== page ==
What they found is that we have learned absolutely nothing. Where is the outrage at the predictability of these findings? Around the country, activists are pushing, often with success, for right to counsel, where every tenant would have an attorney present and engaged, long before every going to court; Just Cause restrictions, which would require that landlords give just cause before not renewing a lease; sealing eviction records; mandatory mediation; and more. Those are all important policies. At the same time, we have a reckoning due. Where is the outrage at the loss of life, the devastation, the twenty first century version of feudalism? Why does it take a plague for people to begin paying attention to our neighbors, and have we actually begun paying attention, if, in the end, each study concludes that the present and the past are one and the same.

 

(By Dan Moshenberg)

(Photo Credit: ABC News / AP / Ben Finley)

Why do landlords have so much discretionary, and ultimately fatal, power?

Yesterday, Virginia’s Secretary of Finance Aubrey Layne informed the Virginia House of Delegates’ Appropriations Committee that the Commonwealth of Virginia is looking at a $2 billion surplus. The Virginia state legislature will meet in special session, starting August 2, to decide how to divide the Covid relief moneys. No matter what they decide, $2 billion is a lot of money. And yet … and yet people concerned about eviction are worried, very worried. Why? Partly because the money in Virginia, as elsewhere, has moved at a snail’s pace. The process of application is cumbersome and, for many, almost impossible. The scale of demand has far exceeded the capacity of state agencies. But there’s something else, something more structural than agency capacity and poorly designed procedures: landlords’ discretionary power. 

Virginia has more than a billion dollars in aid for people behind on rent”. Again, that’s a lot of money, and, again, people who need that money and their allies, communities and networks are worried. Why? “To tap into $1 billion worth of federal aid earmarked for Virginia, tenants or their landlords must proactively apply, and there’s no longer any rules requiring property owners to cooperate.”

Fairfax County, in northern Virginia, is the second richest county in the United States, a close to its neighbor, Loudoun County. Despite its great wealth, and despite the fact that it has access to great sums of rent relief money, Fairfax County officials and advocates are worried about eviction. Why? “Although Fairfax officials and other stakeholders say there’s plenty of emergency rental assistance to help low-income residents, they are concerned that it’s taking too long to get that money to landlords. County officials said that even if the rental assistance is available, landlords may decide it’s not worth it to wait months to receive the overdue rent and may evict their tenants anyway.”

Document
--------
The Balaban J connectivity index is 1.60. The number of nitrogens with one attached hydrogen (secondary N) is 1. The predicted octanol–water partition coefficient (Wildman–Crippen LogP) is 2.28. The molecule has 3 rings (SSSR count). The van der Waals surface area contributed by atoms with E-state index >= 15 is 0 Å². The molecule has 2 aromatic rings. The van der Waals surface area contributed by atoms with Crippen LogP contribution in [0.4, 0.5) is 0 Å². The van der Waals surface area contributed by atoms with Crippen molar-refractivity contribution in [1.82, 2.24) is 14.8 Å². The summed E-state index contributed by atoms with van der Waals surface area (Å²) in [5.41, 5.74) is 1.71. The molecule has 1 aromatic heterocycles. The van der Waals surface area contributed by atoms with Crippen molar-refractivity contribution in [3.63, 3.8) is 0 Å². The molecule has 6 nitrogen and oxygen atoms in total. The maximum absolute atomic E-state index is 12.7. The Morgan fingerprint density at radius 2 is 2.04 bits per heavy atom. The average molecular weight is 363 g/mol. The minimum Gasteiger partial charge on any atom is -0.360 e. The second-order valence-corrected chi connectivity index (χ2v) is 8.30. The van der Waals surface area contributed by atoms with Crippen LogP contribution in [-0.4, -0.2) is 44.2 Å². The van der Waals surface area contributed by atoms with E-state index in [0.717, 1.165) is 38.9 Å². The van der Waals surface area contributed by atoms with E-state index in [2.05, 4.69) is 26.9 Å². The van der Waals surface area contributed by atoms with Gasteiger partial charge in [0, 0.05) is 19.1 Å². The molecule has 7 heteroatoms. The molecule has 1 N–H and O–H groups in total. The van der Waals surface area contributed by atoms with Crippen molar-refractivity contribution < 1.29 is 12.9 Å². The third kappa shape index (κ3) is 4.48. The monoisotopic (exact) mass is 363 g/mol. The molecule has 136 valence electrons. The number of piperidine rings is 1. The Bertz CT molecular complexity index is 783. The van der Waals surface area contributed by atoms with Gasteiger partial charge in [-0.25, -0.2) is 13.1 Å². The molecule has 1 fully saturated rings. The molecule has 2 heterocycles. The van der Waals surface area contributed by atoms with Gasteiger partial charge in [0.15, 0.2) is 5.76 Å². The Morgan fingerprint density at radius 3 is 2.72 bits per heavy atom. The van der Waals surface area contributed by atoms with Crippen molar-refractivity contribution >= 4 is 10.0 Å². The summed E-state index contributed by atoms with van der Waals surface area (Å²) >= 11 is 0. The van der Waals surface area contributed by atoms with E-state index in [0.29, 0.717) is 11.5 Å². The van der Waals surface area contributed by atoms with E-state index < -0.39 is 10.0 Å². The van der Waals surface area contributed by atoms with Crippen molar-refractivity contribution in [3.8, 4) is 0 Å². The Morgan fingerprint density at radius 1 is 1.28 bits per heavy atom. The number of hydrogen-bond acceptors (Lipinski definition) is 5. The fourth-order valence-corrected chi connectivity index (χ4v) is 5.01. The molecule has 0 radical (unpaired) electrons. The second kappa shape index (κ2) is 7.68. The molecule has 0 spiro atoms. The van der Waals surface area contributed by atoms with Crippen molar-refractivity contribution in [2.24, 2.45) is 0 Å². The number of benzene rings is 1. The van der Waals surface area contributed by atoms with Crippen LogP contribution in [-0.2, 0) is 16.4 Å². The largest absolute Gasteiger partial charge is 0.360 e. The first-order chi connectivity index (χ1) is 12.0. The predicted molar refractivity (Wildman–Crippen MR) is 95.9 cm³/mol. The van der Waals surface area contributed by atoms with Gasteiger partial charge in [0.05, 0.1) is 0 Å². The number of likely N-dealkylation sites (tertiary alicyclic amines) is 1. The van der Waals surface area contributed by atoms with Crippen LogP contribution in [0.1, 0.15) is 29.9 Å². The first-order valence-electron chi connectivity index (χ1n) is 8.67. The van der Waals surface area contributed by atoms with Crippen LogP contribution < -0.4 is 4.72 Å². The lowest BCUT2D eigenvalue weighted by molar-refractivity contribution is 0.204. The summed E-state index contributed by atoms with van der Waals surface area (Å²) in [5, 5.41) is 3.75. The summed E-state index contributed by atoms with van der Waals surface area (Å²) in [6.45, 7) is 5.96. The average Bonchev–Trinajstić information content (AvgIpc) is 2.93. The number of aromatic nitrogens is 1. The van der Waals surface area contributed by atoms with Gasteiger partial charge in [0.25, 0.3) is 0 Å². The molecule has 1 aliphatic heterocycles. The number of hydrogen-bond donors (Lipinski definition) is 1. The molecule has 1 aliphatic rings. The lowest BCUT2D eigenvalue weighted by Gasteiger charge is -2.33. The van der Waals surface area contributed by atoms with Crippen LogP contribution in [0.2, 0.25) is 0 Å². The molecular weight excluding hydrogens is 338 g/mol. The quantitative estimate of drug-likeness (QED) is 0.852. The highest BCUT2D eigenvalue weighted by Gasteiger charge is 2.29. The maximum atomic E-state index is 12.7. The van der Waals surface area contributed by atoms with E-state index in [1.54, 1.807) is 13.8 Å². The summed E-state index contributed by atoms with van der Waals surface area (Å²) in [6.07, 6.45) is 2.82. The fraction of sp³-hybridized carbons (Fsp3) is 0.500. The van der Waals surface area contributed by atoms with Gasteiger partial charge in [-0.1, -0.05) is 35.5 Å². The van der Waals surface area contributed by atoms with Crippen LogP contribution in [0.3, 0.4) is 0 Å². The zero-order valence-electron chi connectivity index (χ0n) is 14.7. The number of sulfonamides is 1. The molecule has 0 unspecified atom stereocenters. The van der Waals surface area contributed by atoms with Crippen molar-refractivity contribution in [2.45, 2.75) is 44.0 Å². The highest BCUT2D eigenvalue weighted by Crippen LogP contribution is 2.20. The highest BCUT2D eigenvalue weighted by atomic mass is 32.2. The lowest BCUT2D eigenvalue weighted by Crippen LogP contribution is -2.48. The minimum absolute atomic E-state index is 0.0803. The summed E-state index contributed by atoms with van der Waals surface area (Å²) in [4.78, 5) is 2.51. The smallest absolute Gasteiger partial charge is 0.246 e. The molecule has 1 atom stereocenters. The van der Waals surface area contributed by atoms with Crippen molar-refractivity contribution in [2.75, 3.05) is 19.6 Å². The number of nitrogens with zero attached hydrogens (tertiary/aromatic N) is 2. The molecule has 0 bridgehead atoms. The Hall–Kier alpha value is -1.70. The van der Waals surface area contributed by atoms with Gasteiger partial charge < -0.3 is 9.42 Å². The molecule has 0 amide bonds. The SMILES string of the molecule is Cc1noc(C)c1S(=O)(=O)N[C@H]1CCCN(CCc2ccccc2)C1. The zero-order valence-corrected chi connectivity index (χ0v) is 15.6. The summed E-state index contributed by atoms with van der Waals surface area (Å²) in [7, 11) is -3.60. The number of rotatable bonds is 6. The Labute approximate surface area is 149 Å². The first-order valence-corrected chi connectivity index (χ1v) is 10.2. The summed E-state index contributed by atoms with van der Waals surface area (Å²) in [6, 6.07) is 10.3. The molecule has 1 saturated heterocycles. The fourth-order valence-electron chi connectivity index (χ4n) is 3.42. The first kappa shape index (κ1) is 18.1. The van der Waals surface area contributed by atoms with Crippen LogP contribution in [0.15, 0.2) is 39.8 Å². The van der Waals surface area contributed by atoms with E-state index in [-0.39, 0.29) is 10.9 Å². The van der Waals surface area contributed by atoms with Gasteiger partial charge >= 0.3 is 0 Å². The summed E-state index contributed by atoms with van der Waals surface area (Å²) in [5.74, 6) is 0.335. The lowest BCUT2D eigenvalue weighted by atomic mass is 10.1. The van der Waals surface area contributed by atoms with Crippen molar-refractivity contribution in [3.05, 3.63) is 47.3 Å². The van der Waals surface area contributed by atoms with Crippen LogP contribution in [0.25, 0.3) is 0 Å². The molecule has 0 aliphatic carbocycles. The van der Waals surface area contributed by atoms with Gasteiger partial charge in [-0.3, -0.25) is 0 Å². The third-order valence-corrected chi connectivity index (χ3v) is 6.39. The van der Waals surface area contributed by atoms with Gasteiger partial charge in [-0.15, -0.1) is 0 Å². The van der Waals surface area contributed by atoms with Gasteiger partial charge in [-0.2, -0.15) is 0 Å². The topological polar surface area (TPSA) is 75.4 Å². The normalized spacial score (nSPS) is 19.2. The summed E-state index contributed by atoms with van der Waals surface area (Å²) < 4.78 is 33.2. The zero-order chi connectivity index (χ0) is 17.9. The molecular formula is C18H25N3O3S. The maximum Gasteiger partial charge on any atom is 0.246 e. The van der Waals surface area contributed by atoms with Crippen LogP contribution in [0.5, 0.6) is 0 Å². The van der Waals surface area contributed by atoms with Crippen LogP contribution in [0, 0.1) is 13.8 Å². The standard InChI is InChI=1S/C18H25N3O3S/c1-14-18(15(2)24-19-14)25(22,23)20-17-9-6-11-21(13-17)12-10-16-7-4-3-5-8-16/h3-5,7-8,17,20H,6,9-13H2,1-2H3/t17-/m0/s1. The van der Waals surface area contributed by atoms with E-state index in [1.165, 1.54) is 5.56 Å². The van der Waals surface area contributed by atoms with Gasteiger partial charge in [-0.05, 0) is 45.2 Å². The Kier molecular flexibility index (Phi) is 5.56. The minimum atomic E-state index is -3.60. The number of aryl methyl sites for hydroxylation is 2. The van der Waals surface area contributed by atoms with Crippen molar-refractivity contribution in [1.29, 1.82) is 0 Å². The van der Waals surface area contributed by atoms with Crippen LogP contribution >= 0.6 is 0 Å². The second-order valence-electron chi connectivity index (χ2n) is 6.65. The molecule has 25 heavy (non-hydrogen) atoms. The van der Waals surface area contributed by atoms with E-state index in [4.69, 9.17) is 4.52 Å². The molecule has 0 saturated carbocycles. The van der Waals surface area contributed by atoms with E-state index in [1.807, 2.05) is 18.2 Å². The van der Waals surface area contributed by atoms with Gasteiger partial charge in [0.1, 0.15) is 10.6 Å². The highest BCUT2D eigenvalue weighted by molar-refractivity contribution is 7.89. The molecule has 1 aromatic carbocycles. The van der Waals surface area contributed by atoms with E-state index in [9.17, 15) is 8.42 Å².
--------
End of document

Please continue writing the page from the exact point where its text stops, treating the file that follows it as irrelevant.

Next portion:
Landlords may decide it’s not worth it to wait months to receive the overdue rent and may evict their tenants anyway.

Despite all the research and all the public discussion of the intimate link between transmission of the pandemic and eviction, between health and housing more generally, landlords still get to decide whose life is `worth it’ and whose life is not worth it. Do not ask what it is … 

Across the country, local jurisdictions are responding to this injustice. Some are instituting “just cause” eviction restrictions, others are going with right to counsel. Philadelphia, today, approved legislation to restrict landlords’ decision-making process. From now, landlords will not be able to deny potential tenants just because they have low credit scores or past evictions or evictions filings. The landlords’ process will have to be transparent and rational. Housing is not only a right, it’s also a matter of life and death, and that matter is passed down from one generation to the next. 

How did landlords become the arbiters of life and death, in the midst of a pandemic … or ever? Where does landlords’ discretionary power come from? And why and h ow did we let this happen? On one hand, the answer is in decades of real estate driven urban economies, that reward White homeowners and punish Black and Brown renters, creating an ever wider racial wealth gap, that is also a death gap. Some live long, others are “not worth it”, and the necropolitical maps of `urban development’ proceed. At its source, the concept of landlord is the power of a lord, “the male head of a household; a man who has authority over servants, attendants, or slaves.” It’s time to rewrite the terms and change the power. Our lives are worth it.

(By Dan Moshenberg)

(Photo Credit: NBC Washington)

Eat the rich!